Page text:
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He was ruined financially, though a grateful nation would
never permit him to suffer want.

[Illustration: THE FUNERAL TRAIN OF GENERAL GRANT PASSING WEST POINT.]

It was at this sad period that a cancer developed at the root of his
tongue, and, though he received the best medical attention in the
country, the malignant excrescence soon made it evident that he was
beyond human help. He devoted himself heroically to writing his
memoirs, and, with the grim determination which was so marked a feature
of his character, he fought off the last great enemy until the valuable
work was finished.

General Grant's last days were spent with his family at Mount McGregor
in New York State, where he quietly breathed his last on the evening of
July 22, 1885. The body was embalmed and removed to the City Hall in New
York, where it was viewed by mourning thousands before its removal to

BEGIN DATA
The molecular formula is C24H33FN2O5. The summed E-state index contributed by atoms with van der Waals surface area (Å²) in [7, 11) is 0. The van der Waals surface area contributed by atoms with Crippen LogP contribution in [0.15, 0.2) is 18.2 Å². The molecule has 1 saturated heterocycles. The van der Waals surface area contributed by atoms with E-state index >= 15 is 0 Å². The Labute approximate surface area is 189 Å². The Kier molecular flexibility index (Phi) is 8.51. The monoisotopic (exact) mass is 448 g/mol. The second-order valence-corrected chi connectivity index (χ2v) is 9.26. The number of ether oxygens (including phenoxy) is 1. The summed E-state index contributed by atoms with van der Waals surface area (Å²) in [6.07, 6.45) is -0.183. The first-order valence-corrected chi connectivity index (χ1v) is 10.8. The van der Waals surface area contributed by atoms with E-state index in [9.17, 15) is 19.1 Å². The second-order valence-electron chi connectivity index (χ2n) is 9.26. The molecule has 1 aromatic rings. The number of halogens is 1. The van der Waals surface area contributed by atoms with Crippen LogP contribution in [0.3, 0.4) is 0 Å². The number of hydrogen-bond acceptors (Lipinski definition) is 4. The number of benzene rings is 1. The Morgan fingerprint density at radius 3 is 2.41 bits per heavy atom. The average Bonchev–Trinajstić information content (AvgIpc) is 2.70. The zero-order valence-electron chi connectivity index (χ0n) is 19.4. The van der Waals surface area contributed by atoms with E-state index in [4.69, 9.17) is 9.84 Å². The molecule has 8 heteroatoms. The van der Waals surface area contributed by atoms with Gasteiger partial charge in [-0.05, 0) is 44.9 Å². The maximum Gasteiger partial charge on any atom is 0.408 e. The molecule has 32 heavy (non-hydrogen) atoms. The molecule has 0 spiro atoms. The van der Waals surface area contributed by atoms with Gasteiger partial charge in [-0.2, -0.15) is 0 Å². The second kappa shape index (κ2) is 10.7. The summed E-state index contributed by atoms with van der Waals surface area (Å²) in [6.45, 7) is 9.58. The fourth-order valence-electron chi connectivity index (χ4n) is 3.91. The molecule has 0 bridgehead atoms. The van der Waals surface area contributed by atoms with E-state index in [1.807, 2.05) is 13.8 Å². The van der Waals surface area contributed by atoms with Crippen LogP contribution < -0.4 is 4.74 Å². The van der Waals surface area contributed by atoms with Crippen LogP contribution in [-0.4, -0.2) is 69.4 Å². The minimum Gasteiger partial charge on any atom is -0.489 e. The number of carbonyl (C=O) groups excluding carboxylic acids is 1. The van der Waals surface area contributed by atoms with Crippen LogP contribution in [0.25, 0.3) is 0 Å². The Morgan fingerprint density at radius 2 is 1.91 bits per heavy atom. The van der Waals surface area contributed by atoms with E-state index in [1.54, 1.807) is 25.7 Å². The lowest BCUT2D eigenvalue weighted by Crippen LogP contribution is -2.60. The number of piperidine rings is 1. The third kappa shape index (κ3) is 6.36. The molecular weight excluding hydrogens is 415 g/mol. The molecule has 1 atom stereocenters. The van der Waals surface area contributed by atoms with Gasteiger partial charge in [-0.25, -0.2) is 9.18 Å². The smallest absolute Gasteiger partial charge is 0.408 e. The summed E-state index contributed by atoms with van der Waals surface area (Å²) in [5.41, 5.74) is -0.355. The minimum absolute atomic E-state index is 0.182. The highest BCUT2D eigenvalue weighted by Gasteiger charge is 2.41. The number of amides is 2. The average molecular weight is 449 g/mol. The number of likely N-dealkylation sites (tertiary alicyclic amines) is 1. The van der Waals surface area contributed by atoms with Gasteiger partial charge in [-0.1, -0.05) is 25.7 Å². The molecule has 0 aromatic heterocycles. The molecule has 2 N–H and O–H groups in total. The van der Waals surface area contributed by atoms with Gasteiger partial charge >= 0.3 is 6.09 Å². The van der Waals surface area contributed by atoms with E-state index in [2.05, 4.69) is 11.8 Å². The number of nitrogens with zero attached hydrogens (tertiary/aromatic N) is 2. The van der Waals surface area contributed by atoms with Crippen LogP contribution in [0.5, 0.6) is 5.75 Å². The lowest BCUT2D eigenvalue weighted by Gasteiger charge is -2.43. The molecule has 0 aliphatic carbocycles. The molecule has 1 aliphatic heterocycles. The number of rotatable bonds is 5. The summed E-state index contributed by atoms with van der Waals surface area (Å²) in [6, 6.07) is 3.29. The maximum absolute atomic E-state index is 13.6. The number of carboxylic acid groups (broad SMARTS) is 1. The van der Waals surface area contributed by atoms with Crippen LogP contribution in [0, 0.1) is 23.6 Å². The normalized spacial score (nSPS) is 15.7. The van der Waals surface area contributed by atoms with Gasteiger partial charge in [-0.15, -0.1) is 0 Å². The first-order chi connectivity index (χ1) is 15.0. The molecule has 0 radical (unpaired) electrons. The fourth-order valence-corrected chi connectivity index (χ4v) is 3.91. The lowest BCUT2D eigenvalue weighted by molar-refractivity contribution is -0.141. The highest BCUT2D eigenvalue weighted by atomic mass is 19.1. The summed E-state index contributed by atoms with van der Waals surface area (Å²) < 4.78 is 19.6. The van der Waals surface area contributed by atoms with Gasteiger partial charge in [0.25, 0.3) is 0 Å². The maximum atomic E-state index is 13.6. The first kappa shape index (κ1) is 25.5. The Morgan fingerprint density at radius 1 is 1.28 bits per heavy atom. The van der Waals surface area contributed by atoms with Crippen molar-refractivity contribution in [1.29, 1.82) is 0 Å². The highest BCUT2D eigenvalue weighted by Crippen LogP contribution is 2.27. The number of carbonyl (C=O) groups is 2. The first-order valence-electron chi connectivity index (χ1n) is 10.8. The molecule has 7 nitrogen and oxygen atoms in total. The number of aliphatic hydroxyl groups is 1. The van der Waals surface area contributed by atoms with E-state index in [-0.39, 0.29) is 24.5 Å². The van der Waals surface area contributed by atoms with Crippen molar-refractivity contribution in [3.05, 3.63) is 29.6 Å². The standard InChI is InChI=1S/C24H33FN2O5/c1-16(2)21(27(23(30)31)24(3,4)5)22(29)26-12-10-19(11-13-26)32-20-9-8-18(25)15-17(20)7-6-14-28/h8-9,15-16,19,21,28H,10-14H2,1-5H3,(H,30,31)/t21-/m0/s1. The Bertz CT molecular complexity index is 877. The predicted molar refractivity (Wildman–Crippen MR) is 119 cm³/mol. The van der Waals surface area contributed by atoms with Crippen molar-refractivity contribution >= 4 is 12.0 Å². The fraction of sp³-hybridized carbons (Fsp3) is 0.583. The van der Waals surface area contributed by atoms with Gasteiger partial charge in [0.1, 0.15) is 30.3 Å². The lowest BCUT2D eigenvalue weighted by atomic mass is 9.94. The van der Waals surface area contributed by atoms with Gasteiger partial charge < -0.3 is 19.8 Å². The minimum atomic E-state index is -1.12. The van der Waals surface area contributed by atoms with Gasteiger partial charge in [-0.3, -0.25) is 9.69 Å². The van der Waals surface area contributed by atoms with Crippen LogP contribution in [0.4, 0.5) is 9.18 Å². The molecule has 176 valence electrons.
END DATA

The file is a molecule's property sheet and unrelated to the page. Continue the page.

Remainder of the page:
the last resting-place in Riverside Park. The final impressive scenes,
when the remains were deposited in the mausoleum on the banks of the
Hudson, took place in 1897.


DEATH OF VICE-PRESIDENT HENDRICKS.

Thomas A. Hendricks, Vice-President of the United States, died November
25, 1885, at his home in Indianapolis, from paralysis of the heart. He
was born in Ohio in 1819, studied law, and was admitted to the bar in
1843. He was elected to the Indiana Legislature in 1848, and three years
later became Democratic member of Congress from the central district of
Indiana. He was chosen a United States senator in 1868, and strongly
opposed the impeachment of President Johnson. He was prominently named
several times for the presidency of the United States. In Indianapolis,
where he had long made his home, he was universally respected by members
of all parties.


OTHER VICE-PRESIDENTS WHO DIED IN OFFICE.

Since Mr. Hendricks was not the first Vice-President to die in office,
it will be interesting to complete the list. George Clinton served one
term under Jefferson, and had nearly ended another under Madison, when
he died in 1812. His career had been extraordinary. He was a soldier in
the French and Indian War, was a sailor on a privateer, and became a
brigadier-general in the Revolution, but was unsuccessful in his defense
of the Highland forts in 1777. At one time he was a member of the
Provincial Congress and was the first governor of New York, serving for
eighteen years, from 1777 to 1795, and again 1801-04, when he became
Vice-President. His death occurred in Washington, and the eight